Killeen-based water board approves bond order for emergency power project | Local News

With all but one of the region’s towns offering formal approval for the Bell County No. 1 Water Control and Improvement District emergency power project at the Belton plant, the council d district administration approved the debt issuance order. The official endorsement of Copperas Cove on Tuesday night left only Killeen, who is expected to vote on the matter next week.

The amount each city would have to pay for the project just north of $12 million, however, could change slightly, according to WCID-1 chief executive Ricky Garrett.

Each city’s commitment depends on the interest rate the water district gets in the bond market. Garry Kimball, the district’s financial adviser, said Wednesday morning that the US Federal Reserve’s recent interest rate hikes could impact the district’s bond market.

Kimball explained to the board that currently he and the district are budgeting on an expected interest rate of 4.75%.

“Hopefully we can lock this in somewhere in the top four,” Kimball said. “But the only constant right now is bond market volatility.

“And so there’s no way I can make a guarantee on that until we get closer to lockdown rates.”

Kimball explained that now that the board has approved the bond order, there are specific steps that must be taken before locking in rates.

First, Kimball said he and his team are actively drafting the offering documents, which will be shared with the market once they get legal and district feedback on the documents. Once done, the paperwork will be submitted to Moody’s Investors Service, which will review the district’s credit rating for its water system revenue bonds — a process that could take around four weeks.

“So it will probably be the end of July, potentially the first week of August, before we can enter the market and lock in our rates,” Kimball said.

A lack of emergency power generation at the Belton Lake water plant was felt by residents of Killeen, Harker Heights, Copperas Cove and Nolanville in May when an Oncor fuse blew, causing a power outage. power from the plant for three hours and forcing 200,000 people and area businesses to be subject to boil water advisories for days.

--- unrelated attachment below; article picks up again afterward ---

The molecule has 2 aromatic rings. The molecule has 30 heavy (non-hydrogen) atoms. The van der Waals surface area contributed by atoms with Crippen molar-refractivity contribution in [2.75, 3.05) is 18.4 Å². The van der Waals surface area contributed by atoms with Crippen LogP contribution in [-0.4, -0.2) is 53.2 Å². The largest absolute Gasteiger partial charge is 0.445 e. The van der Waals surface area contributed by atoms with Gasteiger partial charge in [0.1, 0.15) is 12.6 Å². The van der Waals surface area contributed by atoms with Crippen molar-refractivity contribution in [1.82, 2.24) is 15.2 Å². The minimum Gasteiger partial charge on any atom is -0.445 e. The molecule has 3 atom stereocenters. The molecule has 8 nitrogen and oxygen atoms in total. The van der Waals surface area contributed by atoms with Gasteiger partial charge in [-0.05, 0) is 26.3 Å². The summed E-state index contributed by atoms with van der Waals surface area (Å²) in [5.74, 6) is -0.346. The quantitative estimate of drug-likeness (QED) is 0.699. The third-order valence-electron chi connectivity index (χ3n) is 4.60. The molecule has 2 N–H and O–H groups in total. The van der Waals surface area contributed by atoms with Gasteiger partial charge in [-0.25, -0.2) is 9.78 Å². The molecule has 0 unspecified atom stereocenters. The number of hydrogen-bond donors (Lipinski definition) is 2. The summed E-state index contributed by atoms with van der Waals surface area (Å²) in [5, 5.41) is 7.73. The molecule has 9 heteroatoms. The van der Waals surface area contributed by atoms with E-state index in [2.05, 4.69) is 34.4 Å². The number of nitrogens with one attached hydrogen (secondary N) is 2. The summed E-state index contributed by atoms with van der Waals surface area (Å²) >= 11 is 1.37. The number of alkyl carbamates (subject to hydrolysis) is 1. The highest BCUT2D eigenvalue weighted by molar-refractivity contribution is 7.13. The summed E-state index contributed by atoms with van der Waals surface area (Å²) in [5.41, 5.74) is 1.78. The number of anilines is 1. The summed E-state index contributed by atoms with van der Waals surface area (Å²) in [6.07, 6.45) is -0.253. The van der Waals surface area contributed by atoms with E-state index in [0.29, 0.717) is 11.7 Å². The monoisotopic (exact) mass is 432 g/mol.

Similarly, during the Uri winter storm in February 2021, the district lost power to parts of the plant. With the recent passage of Senate Bill 3 in the 87th Texas Legislative Session, lawmakers required special districts, such as WCID-1, to have a backup generation that would provide continuous power in the event of an outage. current that lasts more than 24 hours.

The district needs approval from all client cities and entities before issuing debt, however, depending on how it is structured, Glenn Opel, the board’s bond attorney, told the board. district.

“Under your existing contracts with your customers, the district does not issue any debt that would burden its customers without those customers’ specific approval for that debt,” Opel told the board on Wednesday.

Garrett made it clear to those listening that the money the district receives from its client cities/entities is for a specific purpose.

“With these bond issues, the use of these funds is very limited to the bond,” Garrett said.

On Tuesday night, Copperas Cove City Council voted 5-0 to approve its share, with Councilors Fred Chavez and Jack Smith absent.

Down Interstate 14, members of the Killeen council discussed the issue in a shop meeting. Approval is expected on Tuesday.

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